Mental Health and Wellness

 

NZLSA MENTAL WELLNESS GUIDEBOOK

In 2013, NZLSA, created a Mental Wellness Guidebook for New Zealand Law Students. In 2016, that guidebook was updated to its current format. The guidebook is aimed at promoting mental wellness awareness and eliminating the stigma of mental illness for all New Zealand law students.

To view the NZLSA Mental Wellness Guide Book please click here: NZLSA Health and Wellbeing Guidebook 2016. For further information on the Mental Wellness Guide Book, please feel free to contact us.


NZLSA MENTAL HEALTH SURVEY 2013

In June 2013, the New Zealand Law Students’ Association (NZLSA) conducted a survey of New Zealand law students about their mental health and wellbeing.  The purpose of the survey was to gain a picture of law students’ mental health to determine whether any issues existed and, if so, how NZLSA should act in response.

The survey confirmed that some mental wellness issues exist in the New Zealand law student community.  Over 60 per cent of New Zealand law students attribute high stress levels to their studies, and a quarter report developing a clinical mental health disorder since commencing at university.  Of those, 1 in 6 affected students believe their law studies were a direct cause of their illness, and a further half of affected students cite being a law student as a contributing factor. The disorders recorded include depression, anxiety, eating disorders and OCD.

Full Survey Results

By the numbers

In total, 880 students completed the survey.  90 per cent of the students were aged 17 to 25 years, with 8 per cent were aged 26 to 40, and 2 per cent were aged 41 and over.  83 per cent of the students studied law alongside another degree.  Responses were received from students at each of New Zealand’s six law schools.

Stress

When asked if they have a high level of stress as a student, 63.5 per cent of survey respondents answered “yes, mainly from being a student”; a further 23 per cent said they did, but that it came from areas of life other than being a student; and only 13.5 per cent said “no”.  Students were then specifically asked if studying law was a cause of their stress.  40 per cent said legal study was a direct cause, with a further 55 per cent saying it was at least a moderate cause.  Students were also asked whether they felt more exposed to stress as law students.  88 per cent of students said they did.

As to how stress affects students, survey respondents were asked to select feelings they identified with when stressed (students could select more than one or none of the options).  Over half of students identified with feeling depressed (55 per cent) and unmotivated (60 per cent) when stress affects them.  Two thirds of students identified that stress made them feel discouraged in their studies.

Students were also asked about their eating habits when stressed and during high pressure periods at law school.  Nearly a third of students said they consumed a high level of fast food and energy drinks during such times.  A further 62 per cent of students said they occasionally had unhealthy treats during stressful periods.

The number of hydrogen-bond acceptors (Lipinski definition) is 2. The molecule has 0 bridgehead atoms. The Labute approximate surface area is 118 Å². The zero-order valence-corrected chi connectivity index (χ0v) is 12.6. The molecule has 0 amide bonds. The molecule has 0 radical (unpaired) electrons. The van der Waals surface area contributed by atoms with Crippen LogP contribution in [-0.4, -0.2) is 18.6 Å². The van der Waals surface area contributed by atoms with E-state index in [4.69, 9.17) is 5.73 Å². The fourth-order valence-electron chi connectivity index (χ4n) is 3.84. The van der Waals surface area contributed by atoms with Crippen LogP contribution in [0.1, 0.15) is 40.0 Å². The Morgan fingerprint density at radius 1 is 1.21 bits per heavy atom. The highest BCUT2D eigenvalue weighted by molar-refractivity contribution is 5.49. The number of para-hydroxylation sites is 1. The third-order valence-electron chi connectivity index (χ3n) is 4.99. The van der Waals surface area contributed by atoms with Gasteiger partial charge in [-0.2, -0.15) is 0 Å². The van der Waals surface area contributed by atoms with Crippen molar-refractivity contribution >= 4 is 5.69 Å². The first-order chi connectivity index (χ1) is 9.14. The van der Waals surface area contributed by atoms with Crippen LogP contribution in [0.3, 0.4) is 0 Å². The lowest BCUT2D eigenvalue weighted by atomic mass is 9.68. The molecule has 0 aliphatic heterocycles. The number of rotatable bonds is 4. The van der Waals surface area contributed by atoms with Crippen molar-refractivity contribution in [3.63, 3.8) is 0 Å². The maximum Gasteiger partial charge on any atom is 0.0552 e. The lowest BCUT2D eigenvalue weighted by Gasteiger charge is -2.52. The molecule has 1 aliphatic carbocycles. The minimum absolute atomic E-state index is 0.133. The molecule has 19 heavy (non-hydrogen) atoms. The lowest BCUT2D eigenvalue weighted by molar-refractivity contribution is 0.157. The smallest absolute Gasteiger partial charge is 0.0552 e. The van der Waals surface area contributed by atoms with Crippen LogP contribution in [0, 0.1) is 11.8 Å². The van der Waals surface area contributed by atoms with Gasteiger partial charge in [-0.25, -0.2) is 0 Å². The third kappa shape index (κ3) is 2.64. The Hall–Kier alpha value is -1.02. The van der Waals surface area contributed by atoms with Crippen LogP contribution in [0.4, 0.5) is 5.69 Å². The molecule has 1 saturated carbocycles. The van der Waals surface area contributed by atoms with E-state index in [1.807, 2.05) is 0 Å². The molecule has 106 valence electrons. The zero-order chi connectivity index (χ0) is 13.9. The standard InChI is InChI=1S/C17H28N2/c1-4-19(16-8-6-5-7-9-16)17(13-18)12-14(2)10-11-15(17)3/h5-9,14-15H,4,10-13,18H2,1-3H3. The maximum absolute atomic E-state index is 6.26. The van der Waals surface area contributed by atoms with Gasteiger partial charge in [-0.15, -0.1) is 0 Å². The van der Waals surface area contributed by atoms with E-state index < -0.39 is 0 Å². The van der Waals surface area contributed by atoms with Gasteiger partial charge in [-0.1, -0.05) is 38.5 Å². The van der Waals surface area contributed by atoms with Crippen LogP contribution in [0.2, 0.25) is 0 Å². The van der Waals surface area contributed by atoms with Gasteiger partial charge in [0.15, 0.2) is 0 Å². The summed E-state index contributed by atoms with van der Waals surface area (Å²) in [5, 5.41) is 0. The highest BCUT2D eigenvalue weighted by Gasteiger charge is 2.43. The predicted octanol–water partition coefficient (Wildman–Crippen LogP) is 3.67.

Clinical mental health disorders

Students were asked if they had developed any clinical mental health problem since being at university.  Over a quarter (27 per cent) said “yes”.  If they felt comfortable to do so, students were asked to specify.  Most of them did, with answers including (sometimes combinations of) depression, anxiety, eating disorders, OCD, bipolar disorder, panic attacks, self-harm and insomnia.

The students who suffered from mental illness(es) were then asked whether they thought being a law student attributed to their illness.  1 in 6 of the students affected identified law studies as a direct cause of their mental wellness issues.  A further half of the affected students identified law studies as a contributing factor in generating their illness.

On top of the students who had developed mental wellness issues at university, 14 per cent of students stated they had come to university with existing mental illnesses.  Of those students, only 2 per cent had declared a mental health difficulty on their university enrolment.

Why?

Students were asked to identify why they thought studying law was particularly stressful.  Students were given a range of options and could select more than one or none of the options).  The factors selected by students in the highest numbers were:

  • high expectations for top grades (selected by 89 per cent of students);
  • the pressures of finding a job after law school (selected by 70 per cent of students);
  • the amount of readings (selected by 63 per cent of students);
  • the amount of time that had to be dedicated to study (selected by 56 per cent of students); and
  • the pressures exerted by other law students (selected by 51 per cent of students).

By contrast, only a quarter of students selected the number of examinations as a stressful factor of legal study, and only 18 per cent said the amount of papers required was stressful.

Talking and listening

Students were asked if they talk to anyone about their feelings if they are stressed whilst at law school.  58 per cent said they speak to family and friends and 7 per cent said they speak to professional services. 35 per cent of students, though, said they do not talk about stress and prefer to deal with it on their own. Yet 95 per cent of survey respondents said they would be open to listening to and supporting their friends who talked to them about mental health problems. Only 5 per cent said they would feel uncomfortable doing so.

How to help?

The survey asked students whether effective study techniques would be helpful to reduce some of the stress they had identified.  78 per cent said they would.  Asked if they would be interested in reading a self-help booklet targeted to law students, three quarters said they would be.